Leaders are very busy individuals. They have the responsibility and burden of delivering results through the effective management of human {and other resources}. This level of busyness pushes out the time for silence and solitude in the life of a leader. Yet without it, a leader is toying with burnout. Silence and solitude provides a much needed opportunity for a leader to recharge his batteries, refocus his priorities and reflect on his decisions. It is easy to get sucked into the vortex of busyness as a result of the pressure to deliver results. The fact that you are busy doesn’t always mean that you are productive. The hamster running around the spin wheel in a cage is busy but only running in circles, likewise, a car spinning its wheels in the mud is busy but it is not moving forward. Silence and solitude enables you to stop spinning your wheels and consider alternative approaches to solving your problem. I don’t know about you but I am guilty of not consistently injecting required periods of silence and solitude into my busy schedule. I have noticed that my most insightful moments are usually during these limited periods of silence and solitude. I tend to operate best when I have a reflective time to ponder things through. My mind is able to calm down and I am able to see the woods from the forest. Silence and solitude allows you to rise above the minutiae of leadership in order to focus on the big picture. We live in a fast paced world that demands we are on call and on the ball every waking second but sometimes it is necessary to unplug and get some me-time. A lot of leaders are active but not productive hence they are not effective leaders. This is because they fail to carve out time for silence and solitude. Metime is not selfish; it is necessary if you are going to last as a leader. Effective leaders are not ultimately judged by how busy they were but how productive they were. This is because they create time in their busy schedule for silence and solitude.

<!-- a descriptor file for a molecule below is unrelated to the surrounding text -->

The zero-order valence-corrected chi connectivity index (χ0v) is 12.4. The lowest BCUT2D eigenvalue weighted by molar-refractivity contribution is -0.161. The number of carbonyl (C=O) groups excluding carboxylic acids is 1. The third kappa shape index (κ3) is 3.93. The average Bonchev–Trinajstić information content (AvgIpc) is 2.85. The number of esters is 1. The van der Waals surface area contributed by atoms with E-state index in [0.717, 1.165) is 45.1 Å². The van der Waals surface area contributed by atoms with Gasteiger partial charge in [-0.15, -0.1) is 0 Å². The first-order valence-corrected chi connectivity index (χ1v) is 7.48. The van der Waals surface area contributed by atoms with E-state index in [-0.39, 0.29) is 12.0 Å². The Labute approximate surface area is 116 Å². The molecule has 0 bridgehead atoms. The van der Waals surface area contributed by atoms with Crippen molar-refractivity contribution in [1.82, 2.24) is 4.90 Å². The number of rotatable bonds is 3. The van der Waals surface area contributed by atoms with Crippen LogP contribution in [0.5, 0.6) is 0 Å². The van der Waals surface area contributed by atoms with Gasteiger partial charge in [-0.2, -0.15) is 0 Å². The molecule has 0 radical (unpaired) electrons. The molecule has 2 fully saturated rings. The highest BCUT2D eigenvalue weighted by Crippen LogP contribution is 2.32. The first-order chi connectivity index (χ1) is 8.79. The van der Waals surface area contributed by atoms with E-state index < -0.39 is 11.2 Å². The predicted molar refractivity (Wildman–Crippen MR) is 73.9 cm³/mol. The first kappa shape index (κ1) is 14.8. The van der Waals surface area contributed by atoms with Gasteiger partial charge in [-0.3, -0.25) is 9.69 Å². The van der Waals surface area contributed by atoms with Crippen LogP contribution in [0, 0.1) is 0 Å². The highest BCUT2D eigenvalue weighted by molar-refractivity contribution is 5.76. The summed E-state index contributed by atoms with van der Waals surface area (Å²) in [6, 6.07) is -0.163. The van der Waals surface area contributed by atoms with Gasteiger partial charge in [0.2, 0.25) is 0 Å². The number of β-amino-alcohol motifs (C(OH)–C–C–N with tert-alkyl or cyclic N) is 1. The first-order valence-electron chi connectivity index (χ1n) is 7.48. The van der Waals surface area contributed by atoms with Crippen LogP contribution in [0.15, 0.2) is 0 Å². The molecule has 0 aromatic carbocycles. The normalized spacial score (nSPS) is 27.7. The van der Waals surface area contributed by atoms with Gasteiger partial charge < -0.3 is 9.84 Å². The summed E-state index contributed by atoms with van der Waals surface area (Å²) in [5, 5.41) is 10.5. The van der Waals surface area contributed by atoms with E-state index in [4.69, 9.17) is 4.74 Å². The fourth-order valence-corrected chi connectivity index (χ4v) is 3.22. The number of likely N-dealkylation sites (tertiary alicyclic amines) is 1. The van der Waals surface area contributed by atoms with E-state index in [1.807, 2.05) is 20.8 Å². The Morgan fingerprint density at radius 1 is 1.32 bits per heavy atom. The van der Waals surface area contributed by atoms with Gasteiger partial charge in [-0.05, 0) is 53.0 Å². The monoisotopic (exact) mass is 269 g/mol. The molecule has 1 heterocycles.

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Dealing with Critics